The tax offices sent out the first notices for property tax. The horror is great. Anyone who does not want to accept this must act quickly now.
The couple from near Münster were horrified when they received mail from the tax office. It said “notice of real estate tax value”. The contents could be expensive. This is because it indicates the value that the tax authorities will assign to the couple’s property and land in the future. It is the basis for the amount of the reformed property tax that every property owner will have to pay from 2025. In the letter, the value for the two-family house in Westphalia is now nine times as high as it was previously: 34,000 euros has become 308,000 euros.
This does not yet mean that the property tax will also increase ninefold. This is because the property tax value is still multiplied by a measurement figure and the assessment rate of the municipality, and the hope is that the assessment rates will fall compared with today’s level. But first, it is not certain that they will be reduced far enough to avoid additional burdens, and second, there will definitely be losers who will have to pay significantly more than before. Property owners in good locations, with large plots of land and, in some cases, those with older buildings will be hit hardest. Only overall, property tax revenue is not expected to increase. The average property tax is around 340 euros a year. It flows to the municipalities.
Property valuations rise sharply
Many house and apartment owners are currently experiencing the same situation as the couple. Since July, they have had to submit a property tax return, providing information on area and use, among other things. They originally had until the end of October to do so, but the deadline has just been extended to the end of January. In August, the first property tax assessment notices were sent out on this basis, and there are now several hundred thousand. In the end, there will be many millions, because every property in Germany has to be revalued.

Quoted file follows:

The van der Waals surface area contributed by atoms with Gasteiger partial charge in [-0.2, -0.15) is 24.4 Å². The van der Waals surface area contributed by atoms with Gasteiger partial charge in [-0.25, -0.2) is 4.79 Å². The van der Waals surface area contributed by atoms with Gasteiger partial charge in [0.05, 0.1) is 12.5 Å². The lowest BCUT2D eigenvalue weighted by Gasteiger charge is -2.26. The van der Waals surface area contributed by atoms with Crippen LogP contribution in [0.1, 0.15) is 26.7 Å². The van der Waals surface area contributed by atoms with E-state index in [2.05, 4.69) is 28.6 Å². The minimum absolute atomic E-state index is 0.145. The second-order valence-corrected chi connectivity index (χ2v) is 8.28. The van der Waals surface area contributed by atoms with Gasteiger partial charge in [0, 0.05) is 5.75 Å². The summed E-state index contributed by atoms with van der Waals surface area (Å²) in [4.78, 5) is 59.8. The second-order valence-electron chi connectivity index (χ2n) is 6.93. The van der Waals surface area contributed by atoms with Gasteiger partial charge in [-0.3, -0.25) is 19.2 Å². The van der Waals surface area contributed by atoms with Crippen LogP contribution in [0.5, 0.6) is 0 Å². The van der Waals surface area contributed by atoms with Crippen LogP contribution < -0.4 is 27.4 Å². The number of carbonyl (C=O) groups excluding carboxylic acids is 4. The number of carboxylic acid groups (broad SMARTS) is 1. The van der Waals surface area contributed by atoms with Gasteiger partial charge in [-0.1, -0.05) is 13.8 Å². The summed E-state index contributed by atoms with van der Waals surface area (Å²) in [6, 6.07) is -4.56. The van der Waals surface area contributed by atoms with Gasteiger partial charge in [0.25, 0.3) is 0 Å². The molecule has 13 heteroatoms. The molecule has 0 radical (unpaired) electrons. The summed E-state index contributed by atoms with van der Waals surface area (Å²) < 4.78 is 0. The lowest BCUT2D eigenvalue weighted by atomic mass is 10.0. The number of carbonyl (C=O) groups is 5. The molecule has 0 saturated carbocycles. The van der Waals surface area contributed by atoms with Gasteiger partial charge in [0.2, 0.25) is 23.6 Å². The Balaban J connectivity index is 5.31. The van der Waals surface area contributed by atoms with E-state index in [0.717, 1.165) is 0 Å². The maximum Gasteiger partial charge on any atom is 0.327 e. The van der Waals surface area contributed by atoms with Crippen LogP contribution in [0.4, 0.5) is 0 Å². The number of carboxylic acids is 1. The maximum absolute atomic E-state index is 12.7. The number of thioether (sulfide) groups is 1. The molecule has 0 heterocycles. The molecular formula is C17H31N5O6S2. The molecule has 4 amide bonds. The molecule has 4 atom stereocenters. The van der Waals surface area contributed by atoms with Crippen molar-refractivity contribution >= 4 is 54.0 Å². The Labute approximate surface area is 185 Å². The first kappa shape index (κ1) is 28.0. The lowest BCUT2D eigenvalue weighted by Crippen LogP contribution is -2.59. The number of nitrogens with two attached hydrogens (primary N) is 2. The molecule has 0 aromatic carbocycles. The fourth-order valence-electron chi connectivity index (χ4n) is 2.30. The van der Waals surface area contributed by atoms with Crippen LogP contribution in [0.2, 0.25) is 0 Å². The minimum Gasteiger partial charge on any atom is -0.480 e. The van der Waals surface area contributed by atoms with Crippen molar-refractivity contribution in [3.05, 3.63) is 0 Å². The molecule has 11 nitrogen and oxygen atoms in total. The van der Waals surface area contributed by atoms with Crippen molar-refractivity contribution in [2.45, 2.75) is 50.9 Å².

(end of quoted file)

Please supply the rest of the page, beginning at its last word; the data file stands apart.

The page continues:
This is a consequence of the property tax reform, which made a ruling by the Federal Constitutional Court necessary. In some cases, the court found glaring injustices in the way property tax has been calculated to date. This is because it was previously based on land values from 1964 (western Germany) or even 1935 (eastern Germany), which were partly updated but never completely recalculated.
It is therefore not surprising that the new property tax values are now significantly higher than before. But a ninefold increase naturally raises fears about a much higher tax burden in the future. Property owners will know exactly in the course of 2024, when the municipalities will have set their new, hopefully lowered assessment rates and sent out the property tax notices. These will contain the amount of the new property tax that will have to be paid from 2025 onwards.
Standard land value and areas are decisive
Anyone who wants to avoid a sharp increase should take a closer look at the valuation notices that have now been sent out. If errors have been made, they must be corrected within four weeks of receipt. After that, the letters become legally binding. They contain all the information that has been included in the calculation. Any deviations from the declaration should then be corrected by filing an objection.
Particularly important parameters are the standard land value, i.e. the value of the land, and the areas assessed. The higher the value and the larger the area, the more expensive the property tax will be. If the taxpayer notices his own errors, such as an overstated residential or land area, he can adjust these by means of an error correction if they change the value by at least 15,000 euros.
Errors on the part of the tax office seem to have been virtually absent from the first notices. Accordingly, there is no reason for an appeal. This is confirmed by tax consultants as well as the owners’ association Haus & Grund and the Taxpayers’ Association in response to inquiries from F.A.S. “The property tax assessments we examined corresponded to the declarations submitted,” says, for example, Jürgen Lindauer, a tax expert at KPMG. And Heinrich Fleischer from competitor EY sees it the same way.